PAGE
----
How Chelsea’s Midfield Will Line Up For the 2012-13 Premier League Season
Andre Villas-Boas’ project may have been cut short prematurely, but the spirit of the Portuguese’s plans has remained. The summer transfer window has seen the departure of three veterans and the injection of young, talented midfielders.
Just a year ago, Chelsea were seen as an aging club severely lacking in creativity in the center of the pitch. With the additions of Juan Mata, Eden Hazard, Marko Marin, Kevin De Brunye (who has now been loaned to Werder Bremen) and Oscar in the last 12 months, the Blues have done a complete 360 in that regard.
In addition to the players mentioned above, Chelsea have Frank Lampard, Michael Essien, John Obi Mikel, Ramires, Oriol Romeu, Josh McEachran and Raul Meireles on their books, making for a crowded midfield. So how will manager Roberto Di Matteo keep everyone in the dressing room happy?
Luckily for Di Matteo, both Mata and Hazard, arguably the squad’s two most talented players, can play anywhere across the band of three attacking midfielders in the Italian’s preferred 4-2-3-1 formation. But those two playmakers offer very little defensively, with each averaging just .7 tackles per game, according to WhoScored.com. To make up for that lack of defensive help, Di Matteo will likely field Ramires, and his 2.8 tackles per game, in the right midfield position, a role he thrived in last season.
Marin offers a more direct approach than both Mata and Hazard — averaging just 12.2 passes per take-on compared to 48.5 and 22.6 for Mata and Hazard, respectively — and may be better served as a super sub when the squad needs an injection of pace and directness.
That leaves Oscar as the odd man out, but with Chelsea playing for a whopping seven trophies in the upcoming season, the young Brazilian playmaker will have plenty of opportunities to play, whether it’s in the middle of the attacking midfield trio or in a holding role alongside a more defensive player. Oscar has been compared to Luka Modric, and may bring on a natural change of shape, depending on where he is deployed. If fielded in the number 10 position behind the striker, Oscar’s tendency to drop deep will change Chelsea’s shape to something not unlike the Spanish national team’s, with the Brazilian playing in Xavi’s role. If he is deployed in a holding role, Chelsea may look more like a 4-1-4-1 when in possession. Either way, he will offer Di Matteo a plan B, if needed.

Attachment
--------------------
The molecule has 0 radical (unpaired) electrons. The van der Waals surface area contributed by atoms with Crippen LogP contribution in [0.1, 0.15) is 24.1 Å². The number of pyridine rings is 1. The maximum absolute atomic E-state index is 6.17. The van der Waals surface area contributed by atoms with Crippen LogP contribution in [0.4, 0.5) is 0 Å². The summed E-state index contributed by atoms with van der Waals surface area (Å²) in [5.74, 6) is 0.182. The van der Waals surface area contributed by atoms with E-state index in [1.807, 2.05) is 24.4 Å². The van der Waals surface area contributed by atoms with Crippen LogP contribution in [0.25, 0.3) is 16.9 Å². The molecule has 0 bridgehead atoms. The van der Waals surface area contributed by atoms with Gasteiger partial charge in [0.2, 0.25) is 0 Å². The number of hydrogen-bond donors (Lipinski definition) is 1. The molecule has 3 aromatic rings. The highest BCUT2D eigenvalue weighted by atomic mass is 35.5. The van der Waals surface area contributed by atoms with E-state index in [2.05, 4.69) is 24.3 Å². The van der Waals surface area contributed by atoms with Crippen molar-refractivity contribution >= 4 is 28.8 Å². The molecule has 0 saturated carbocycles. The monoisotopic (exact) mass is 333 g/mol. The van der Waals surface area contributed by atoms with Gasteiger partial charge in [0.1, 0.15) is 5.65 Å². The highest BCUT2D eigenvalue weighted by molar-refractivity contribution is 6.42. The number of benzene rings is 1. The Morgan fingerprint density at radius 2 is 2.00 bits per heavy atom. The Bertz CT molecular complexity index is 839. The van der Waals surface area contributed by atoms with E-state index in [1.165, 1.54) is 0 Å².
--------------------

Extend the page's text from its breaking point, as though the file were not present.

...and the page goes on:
In the two holding roles, Di Matteo will like likely stick with the duo that combined so brilliantly down the stretch of Chelsea’s Champions League run: Lampard and Mikel, with Miereles and Essien spelling those two when needed. That leaves Romeu, who performed admirably under AVB but was largely left out of the side under Di Matteo. The young Spaniard’s appearance may be reduced to domestic cup ties. It may behoove Chelsea to loan out McEachran once again, after the teenager struggled to get playing time on loan to Swansea last season and did not the breakout Daniel Sturridge enjoyed with Bolton the season before.
If Chelsea are done adding players to their squad, they will be equipped for the long season that lies ahead, especially in the center of the park. The depth of the squad should help the team avoid fatigue later in a season in which they will compete in five competitions in addition to the Community Shield against Manchester City and the UEFA Super Cup against Atletico Madrid — not to mention the African Cup of Nations will see the team lose both Mikel and Essien for up to a month. While a gift, the depth can prove to be a curse; with so many quality players, Di Matteo will have a hard time pleasing them all.